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Where is Nancy? documentary review

Updated: Oct 11, 2020


Directed by: Thiago Dadalt

Produced by: Dru Miller

Still from Where is Nancy? showing Nancy Paulikas.
Still Image from Where is Nancy?

People go missing all the time. Some are found while others are never seen again.

Dadalt's powerful documentary focuses on the case of Nancy Paulikas, a woman who went missing on October 2016, while visiting the Los Angeles County Museum of Art. At the time of her disappearance, she was fifty-six years old and was suffering from Alzheimer's disease. The film explores the effects her disappearance has had on her family, people's efforts in trying to find her and how her case led to the creation of a program that can help protect individuals who have conditions similar to hers.

The film gets the viewer's attention right from the start, as the mystery regarding what happened to Nancy it is very intriguing. While she was at the museum with her husband Kirk, she visited the bathroom and then she proceeded to walk out off the building and carried on until she vanished. The last sight of her was through security camera footage, that shows her walking on a pavement. What did happen to Nancy Paulikas? Several theories are given: that she ended up homeless or she ended up in a care home or a hospital.

The feature concentrates a lot on Kirk and her parents, Joan and George, all of which provide a very informative insight into Nancy's life, her past and childhood, the huge efforts made in order to find her and how not having her around has affected them. They truly make the audience feel for their loss.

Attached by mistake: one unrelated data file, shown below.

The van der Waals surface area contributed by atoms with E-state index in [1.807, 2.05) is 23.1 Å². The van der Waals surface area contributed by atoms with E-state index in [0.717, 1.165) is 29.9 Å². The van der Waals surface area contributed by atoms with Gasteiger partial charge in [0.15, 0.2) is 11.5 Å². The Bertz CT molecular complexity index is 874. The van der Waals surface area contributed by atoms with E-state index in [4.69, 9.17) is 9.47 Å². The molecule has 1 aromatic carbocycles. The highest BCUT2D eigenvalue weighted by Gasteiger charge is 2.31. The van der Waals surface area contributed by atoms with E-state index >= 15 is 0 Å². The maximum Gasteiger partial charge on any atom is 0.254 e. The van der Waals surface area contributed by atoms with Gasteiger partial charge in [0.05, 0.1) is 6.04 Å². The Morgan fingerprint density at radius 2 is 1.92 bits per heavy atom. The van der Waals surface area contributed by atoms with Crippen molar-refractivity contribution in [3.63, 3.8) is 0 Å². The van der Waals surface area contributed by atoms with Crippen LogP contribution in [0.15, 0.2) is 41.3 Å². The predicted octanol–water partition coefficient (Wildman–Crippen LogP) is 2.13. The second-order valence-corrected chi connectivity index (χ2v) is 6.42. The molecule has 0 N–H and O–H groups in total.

The documentary consists of many photos of Nancy, from her childhood, right up to near the time of her disappearance. There is footage of her family and friends being interviewed, as well as doctors, detectives and police officers. There are also breathtaking establishing shots of Los Angeles and sequences involving computer generated animation. And the sentimental music by Al Sgro beautifully accompanies the images.

It is revealed that Nancy's case led to the emergence of the LA Found Program, which provides trackable bracelets to individuals who have conditions such as Alzheimer's, Autism or Dementia, so that they can be located if they wonder off. The film extensively explains how much this system is needed and how successful it has been.

Although this documentary is upsetting, as it centers around a tragic event, it also reveals the strength of the human spirit with the establishment of the LA Found Program and thus brings hope for people in the future. It proves that when something bad happens, people are brought together and take action in order to prevent it from happening again.



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